The long Bull Run in bonds that tracked the financial crisis/recession increasingly looks over. Earlier this year when growth started to return to the developed economies, Government Bond markets remained well supported, but not now. Why is that?

The Technical Trader’s view:


The US Treasuries has fallen hard from close to their Pivotal Prior Highs at 128-22, through the first supports of significance at 121-21.5 and 122-14.5.

This is a significant breakdown, and should not be underestimated.

But the lack of a compelling Reversal pattern or Top formation robs the bears of short-term momentum.


So too, has there been a vicious pull-back in the Bunds from the massive resistance of a cluster of Fibonacci levels.

But note that in this case the market’s steep decline has yet to break the vital band of support 124.60-126.53.

The diagonal from 2008 is an added bear factor, but that band needs to be broken for the bears to really triumph.

Nor indeed, like the TNote, is there a top formation in place yet in either the medium or short-term…

These bond markets have come far and fast, the source of the next bear impetus is as yet unclear.

The Macro Trader’s view:

The long bull run in bonds that tracked the financial crisis/recession increasingly looks over. Earlier this year, when growth started to return to the developed economies, Government bond markets remained well-supported. Not now.

When the Euro zone sovereign debt crisis broke in the spring, bonds rallied anew as traders rushed into US Treasuries, UK Gilts and Euro bunds; traditional safe-haven trades. But now they are all under pressure despite the Euro zone debt crisis gripping markets again, forcing Ireland to seek an EU/IMF/EZ/UK rescue, and other peripheral Euro zone Countries seeing their bond yields hit new highs.

Basically traders fear the fiscal stance of many Euro zone Countries are unsustainable. They are also becoming anxious about Germany’s ability to underwrite too many more rescues. In fact, the German Government is anxious too. Chancellor Merkel does not want to increase the rescue fund. The Chancellor would also like more of the burden of future rescues to fall on private investors in Eurozone government bonds; this too has unsettled bond markets with the once safe Bund looking vulnerable to further selling.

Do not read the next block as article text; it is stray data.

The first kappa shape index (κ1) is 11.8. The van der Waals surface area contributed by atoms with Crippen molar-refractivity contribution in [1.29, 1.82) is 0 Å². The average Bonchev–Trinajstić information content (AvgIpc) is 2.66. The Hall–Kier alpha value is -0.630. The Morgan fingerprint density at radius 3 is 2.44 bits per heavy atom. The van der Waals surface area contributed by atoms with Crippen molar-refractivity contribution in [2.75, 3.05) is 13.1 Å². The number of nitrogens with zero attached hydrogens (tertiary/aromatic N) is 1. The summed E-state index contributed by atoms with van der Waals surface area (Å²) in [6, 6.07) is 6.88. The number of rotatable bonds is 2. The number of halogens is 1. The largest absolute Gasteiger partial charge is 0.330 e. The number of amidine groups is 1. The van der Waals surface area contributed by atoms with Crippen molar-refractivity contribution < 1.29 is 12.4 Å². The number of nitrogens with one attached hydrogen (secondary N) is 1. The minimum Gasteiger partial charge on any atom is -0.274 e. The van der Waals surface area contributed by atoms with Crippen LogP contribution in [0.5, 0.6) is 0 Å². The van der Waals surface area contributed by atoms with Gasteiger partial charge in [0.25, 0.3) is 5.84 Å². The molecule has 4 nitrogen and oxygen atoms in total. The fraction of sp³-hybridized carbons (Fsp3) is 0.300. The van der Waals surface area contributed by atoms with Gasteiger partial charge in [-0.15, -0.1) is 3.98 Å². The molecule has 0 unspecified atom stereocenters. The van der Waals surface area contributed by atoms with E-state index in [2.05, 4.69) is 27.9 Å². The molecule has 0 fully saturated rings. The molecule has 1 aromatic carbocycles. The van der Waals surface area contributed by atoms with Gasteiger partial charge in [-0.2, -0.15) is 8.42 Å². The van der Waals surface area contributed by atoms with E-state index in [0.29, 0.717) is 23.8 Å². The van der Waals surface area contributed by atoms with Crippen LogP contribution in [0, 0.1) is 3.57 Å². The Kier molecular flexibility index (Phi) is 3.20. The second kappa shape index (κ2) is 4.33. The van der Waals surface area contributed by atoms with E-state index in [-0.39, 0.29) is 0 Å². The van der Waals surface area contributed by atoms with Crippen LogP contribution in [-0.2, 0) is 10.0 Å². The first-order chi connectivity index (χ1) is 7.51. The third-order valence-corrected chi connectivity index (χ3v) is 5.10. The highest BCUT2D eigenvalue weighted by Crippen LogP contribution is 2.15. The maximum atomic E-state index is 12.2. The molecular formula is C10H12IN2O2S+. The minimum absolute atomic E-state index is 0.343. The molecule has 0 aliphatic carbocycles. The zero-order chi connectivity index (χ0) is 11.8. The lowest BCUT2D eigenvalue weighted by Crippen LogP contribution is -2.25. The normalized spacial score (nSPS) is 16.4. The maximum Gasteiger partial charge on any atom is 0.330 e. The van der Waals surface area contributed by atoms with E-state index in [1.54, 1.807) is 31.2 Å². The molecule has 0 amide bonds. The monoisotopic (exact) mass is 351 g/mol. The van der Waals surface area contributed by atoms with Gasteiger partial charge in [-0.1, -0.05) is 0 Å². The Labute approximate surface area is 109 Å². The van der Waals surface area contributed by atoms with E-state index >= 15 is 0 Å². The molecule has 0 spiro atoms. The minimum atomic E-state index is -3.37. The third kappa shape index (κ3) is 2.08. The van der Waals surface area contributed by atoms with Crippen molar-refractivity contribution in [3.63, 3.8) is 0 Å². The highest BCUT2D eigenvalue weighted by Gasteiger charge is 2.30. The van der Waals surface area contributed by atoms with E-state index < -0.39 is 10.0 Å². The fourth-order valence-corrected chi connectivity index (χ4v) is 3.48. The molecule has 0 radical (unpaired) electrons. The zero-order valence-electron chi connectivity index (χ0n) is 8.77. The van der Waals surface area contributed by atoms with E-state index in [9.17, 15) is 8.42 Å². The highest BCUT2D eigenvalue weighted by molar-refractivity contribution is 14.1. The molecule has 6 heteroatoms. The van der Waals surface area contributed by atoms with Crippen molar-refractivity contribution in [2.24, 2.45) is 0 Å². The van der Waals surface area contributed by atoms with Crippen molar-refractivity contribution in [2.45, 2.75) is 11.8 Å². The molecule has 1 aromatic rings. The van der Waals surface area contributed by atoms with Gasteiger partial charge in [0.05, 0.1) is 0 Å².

Then there is the US fiscal position. President Obama has run up enormous debts, but unlike most Euro zone Countries that have implemented austerity budgets, he believes the US can go on writing IOU’s forever.

In the UK the Government has implemented drastic spending cuts, and so far the economy is holding up well. Some think once the cuts bite growth will slow, others think the Bank of England should be hiking rates to control inflation which has remained persistently above target for an extended period. The Gilt draws no benefit from the spending cuts and also looks vulnerable to further selling.

But recent bearish price action has its roots in the US. Politicians have been arguing about whether or not the Bush era tax cuts that are about to expire, should be renewed/extended to help support the economy. President Obama had opposed this. He argued they were too focused on the middle classes and did little to help the poor.

But suddenly he changed his mind this week and agreed to extend them, subject to votes in both houses of Congress. However there are some powerful critics of this U turn on both sides of the political divide.

The Bond markets took fright. If agreed, these tax cuts would add about US$1.0T to the national debt in just 2 years and keep the budget deficit to GDP ratio at around 10%. This is clearly unsustainable and Moody’s has again questioned the US’s ability to hold onto her AAA credit rating in such an environment.

Traders fear such a move, which together with the Feds current QE2 policy would prove inflationary as it amounts to a 2nd fiscal stimulus the US can hardly afford.

We judge the environment is turning increasingly bearish for Bonds and a vote in Congress in favour of extending the tax cuts without off setting spending cuts, would likely provide the short-term trigger the Bears seek.

Mark Sturdy

John Lewis

Seven Days Ahead

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